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Keeping Up The Good Fight

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Book Review : Keeping Up The Good Fight – From the Emergency to the Present Day by Prabir Purkayastha Published by Left Word

Rashme Sehgal

Dehradun , Dec 15

The more things change, the more they stay the same.

In India we could well be following this one liner. Or so it would seem going by the nature of governance that is being doled out to its citizens in the last five decades. Prabir Purkayastha, an engineer by profession and a foundational member of the Delhi Science Forum, must have realised this to his dismay when he found himself being arrested by two authoritarian regimes both of whom claimed to be doorkeepers of democracy.

On September 25, 1975, when India was three months into a state of Emergency declared by the then Prime Minister Indira Gandhi, Purkayastha found himself being arrested from the Jawaharlal Nehru University (JNU) by a senior Delhi cop, the burly Deputy Inspector of Police PS Bhinder who was not only a key member of Sanjay Gandhi’s coterie but his pointsman in implementing all his orders.

Bhinder, along with some plain clothes policemen bundled him into a black Ambassador car, all the while asking Purkayastha if he was DP Tripathi, the then president of the students union of JNU. Purkayastha vehemently denied it. Bhinder asked for proof which was not available as few students in the mid-seventies carried ID cards. Those were definitely not the days of the ubiquitous Aadhar card. He was forcibly whisked away to the RK Puram Police Station and detained under the dreaded Maintenance of Internal Security Act which was supposed to continue for a four month period of time with an internal review and further detention if the detainee was seen as a continuing threat.

The reason why this incident is being elaborated upon is because it illustrates just how governments work. Since the police had no evidence of any kind against Purkayastha, the additional district magistrate of South Delhi, P Ghosh refused to sign the MISA warrant. The JNU authorities were contacted and the Dean of Students KP Mishra and the Registrar of the University arrived at the RK Puram thana and made it clear that this was a case of mistaken identity.

Prabir Purkayastha

With P. Ghosh digging in his heels, his boss the district magistrate Delhi, Sushil Kumar rang him up and warned him that he had to sign the order to arrest Purkayastha as it had emanated directly from the PM’s House, the reference here being clearly made to Sanjay Gandhi. The evidence against Purkayastha was to be produced subsequently by the CID, who a couple of days later came up with this howler to warrant the MISA order.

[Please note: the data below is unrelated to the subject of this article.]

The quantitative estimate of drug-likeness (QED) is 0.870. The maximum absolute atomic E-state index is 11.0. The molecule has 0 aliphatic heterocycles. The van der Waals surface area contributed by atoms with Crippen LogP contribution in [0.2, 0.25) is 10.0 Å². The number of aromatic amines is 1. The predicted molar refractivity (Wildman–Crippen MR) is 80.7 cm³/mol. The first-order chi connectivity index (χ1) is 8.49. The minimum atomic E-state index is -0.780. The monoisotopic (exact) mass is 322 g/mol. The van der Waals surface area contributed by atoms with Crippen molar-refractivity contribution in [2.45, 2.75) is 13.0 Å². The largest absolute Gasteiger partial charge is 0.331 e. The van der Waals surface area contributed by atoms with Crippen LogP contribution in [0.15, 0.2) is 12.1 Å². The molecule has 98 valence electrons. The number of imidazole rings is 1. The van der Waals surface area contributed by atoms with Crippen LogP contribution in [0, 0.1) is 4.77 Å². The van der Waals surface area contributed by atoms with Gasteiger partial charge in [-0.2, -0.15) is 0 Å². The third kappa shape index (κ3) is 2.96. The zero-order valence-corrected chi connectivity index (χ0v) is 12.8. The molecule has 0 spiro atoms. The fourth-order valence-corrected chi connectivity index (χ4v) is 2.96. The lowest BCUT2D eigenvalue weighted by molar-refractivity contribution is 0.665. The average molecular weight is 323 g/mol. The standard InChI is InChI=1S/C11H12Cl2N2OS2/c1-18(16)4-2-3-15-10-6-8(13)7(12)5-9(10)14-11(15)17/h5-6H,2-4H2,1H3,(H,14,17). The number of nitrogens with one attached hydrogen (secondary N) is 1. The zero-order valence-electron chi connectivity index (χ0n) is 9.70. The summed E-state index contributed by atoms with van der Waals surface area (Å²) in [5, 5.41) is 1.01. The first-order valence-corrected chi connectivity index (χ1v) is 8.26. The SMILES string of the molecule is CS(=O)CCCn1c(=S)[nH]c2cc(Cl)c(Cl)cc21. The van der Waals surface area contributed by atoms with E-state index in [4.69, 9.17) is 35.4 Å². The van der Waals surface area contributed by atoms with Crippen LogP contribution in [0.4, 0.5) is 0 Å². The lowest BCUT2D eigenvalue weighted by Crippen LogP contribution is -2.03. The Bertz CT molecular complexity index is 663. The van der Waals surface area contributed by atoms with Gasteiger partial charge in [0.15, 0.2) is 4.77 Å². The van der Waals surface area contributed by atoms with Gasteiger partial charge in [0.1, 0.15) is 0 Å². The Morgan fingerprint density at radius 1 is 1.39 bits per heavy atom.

`He is a staunch SFI worker, who has got good influence on SFI Unit of JNU. Though he took admission only in the year 1975, yet had attracted Miss Ashok Lata Jain due to his political image.’ This then was the evidence that the CID mustered up against Purkayastha which kept him in jail for the next one year. The provocation for Bhinder to enter the JNU campus is equally interesting. The JNU was in a state of ferment ever since Indira Gandhi had declared the Emergency on June 25 1975

and the students’ union had organised a three-day boycott of classes from Sept 24-26. So when Maneka Gandhi arrived at the JNU to attend some classes, she was informed by DP Tripathi and other students that since there was a strike, she should return home. Maneka obviously went back home and informed Sanjay who in turn wanted to know from Bhinder why his wife had been stopped at the JNU.

Cut to February 9 2021 when a posse of men from the Enforcement Directorate conducted a raid on Purkayastha’s house in New Delhi which continued for almost five days, 113 hours to be precise. A warning was being issued against him to rein in the content being published in the digital web platform Newsclick which Purkayastha had started in 2009 much before Modi became Prime Minister. The fact that this young website did not hesitate to expose the wrong doings of both corrupt politicians and their henchmen was something the powers that be were unwilling to accept.

When this warning went unheeded, Officers of the Special Cell of the Delhi Police remanded him and a colleague of his to custody under the dreaded Unlawful Activities ( Prevention) Act . The arrest took place on October 3 2023 and they both remain behind bars to this day.

But before his incarceration, he put together this wonderful book called `Keeping Up The Good Fight’ where he shares his apprehensions about the `undeclared Emergency’ under which we are presently living. His book traces how during the last ten years, ` an atmosphere of hatred and fear has gradually been built up in the country. In the initial years of Modi’s tenure, perhaps this did not seem qualitatively `new’. But it would intensify with two sets of actions that ran on parallel tracks; one, the increasing use of the state’s machinery against activists, newspersons and minorities ; and second, the increasing aggression of the Hindutva forces towards inter-faith marriages ( or relationships) and vigilantism in the name of cow protection. The violence on both counts has become normalised.’